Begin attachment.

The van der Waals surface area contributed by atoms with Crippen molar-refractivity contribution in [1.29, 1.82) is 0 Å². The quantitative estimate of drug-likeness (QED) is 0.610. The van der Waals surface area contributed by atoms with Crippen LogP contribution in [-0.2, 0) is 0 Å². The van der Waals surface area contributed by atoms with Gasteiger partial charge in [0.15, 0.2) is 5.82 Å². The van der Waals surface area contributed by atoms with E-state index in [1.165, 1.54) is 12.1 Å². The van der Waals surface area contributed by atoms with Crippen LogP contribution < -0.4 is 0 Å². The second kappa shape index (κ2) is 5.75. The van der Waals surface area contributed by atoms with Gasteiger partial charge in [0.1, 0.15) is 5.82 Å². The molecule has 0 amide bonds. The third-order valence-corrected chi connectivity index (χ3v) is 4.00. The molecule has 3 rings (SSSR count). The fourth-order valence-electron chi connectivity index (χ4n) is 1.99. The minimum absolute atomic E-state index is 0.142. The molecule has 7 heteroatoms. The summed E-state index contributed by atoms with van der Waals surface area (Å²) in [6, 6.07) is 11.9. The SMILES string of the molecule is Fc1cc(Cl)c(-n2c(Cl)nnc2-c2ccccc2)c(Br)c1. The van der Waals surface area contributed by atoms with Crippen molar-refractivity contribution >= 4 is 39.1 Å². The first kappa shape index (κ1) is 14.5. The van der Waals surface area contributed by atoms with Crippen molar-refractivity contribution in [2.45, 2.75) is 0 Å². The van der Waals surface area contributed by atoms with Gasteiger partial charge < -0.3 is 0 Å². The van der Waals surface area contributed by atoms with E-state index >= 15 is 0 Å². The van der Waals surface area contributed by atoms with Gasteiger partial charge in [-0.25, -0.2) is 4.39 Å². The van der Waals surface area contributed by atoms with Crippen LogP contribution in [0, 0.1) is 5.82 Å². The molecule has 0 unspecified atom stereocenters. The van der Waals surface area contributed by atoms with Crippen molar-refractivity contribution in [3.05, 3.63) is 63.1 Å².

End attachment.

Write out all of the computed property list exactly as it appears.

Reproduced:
The van der Waals surface area contributed by atoms with Crippen molar-refractivity contribution in [1.29, 1.82) is 0 Å². The quantitative estimate of drug-likeness (QED) is 0.610. The van der Waals surface area contributed by atoms with Crippen LogP contribution in [-0.2, 0) is 0 Å². The van der Waals surface area contributed by atoms with Gasteiger partial charge in [0.15, 0.2) is 5.82 Å². The van der Waals surface area contributed by atoms with E-state index in [1.165, 1.54) is 12.1 Å². The van der Waals surface area contributed by atoms with Crippen LogP contribution < -0.4 is 0 Å². The second kappa shape index (κ2) is 5.75. The van der Waals surface area contributed by atoms with Gasteiger partial charge in [0.1, 0.15) is 5.82 Å². The molecule has 0 amide bonds. The third-order valence-corrected chi connectivity index (χ3v) is 4.00. The molecule has 3 rings (SSSR count). The fourth-order valence-electron chi connectivity index (χ4n) is 1.99. The minimum absolute atomic E-state index is 0.142. The molecule has 7 heteroatoms. The summed E-state index contributed by atoms with van der Waals surface area (Å²) in [6, 6.07) is 11.9. The SMILES string of the molecule is Fc1cc(Cl)c(-n2c(Cl)nnc2-c2ccccc2)c(Br)c1. The van der Waals surface area contributed by atoms with Crippen molar-refractivity contribution >= 4 is 39.1 Å². The first kappa shape index (κ1) is 14.5. The van der Waals surface area contributed by atoms with Crippen molar-refractivity contribution in [2.45, 2.75) is 0 Å². The van der Waals surface area contributed by atoms with Gasteiger partial charge < -0.3 is 0 Å². The van der Waals surface area contributed by atoms with E-state index >= 15 is 0 Å². The van der Waals surface area contributed by atoms with Gasteiger partial charge in [-0.25, -0.2) is 4.39 Å². The van der Waals surface area contributed by atoms with Crippen LogP contribution in [0, 0.1) is 5.82 Å². The molecule has 0 unspecified atom stereocenters. The van der Waals surface area contributed by atoms with Crippen molar-refractivity contribution in [3.05, 3.63) is 63.1 Å².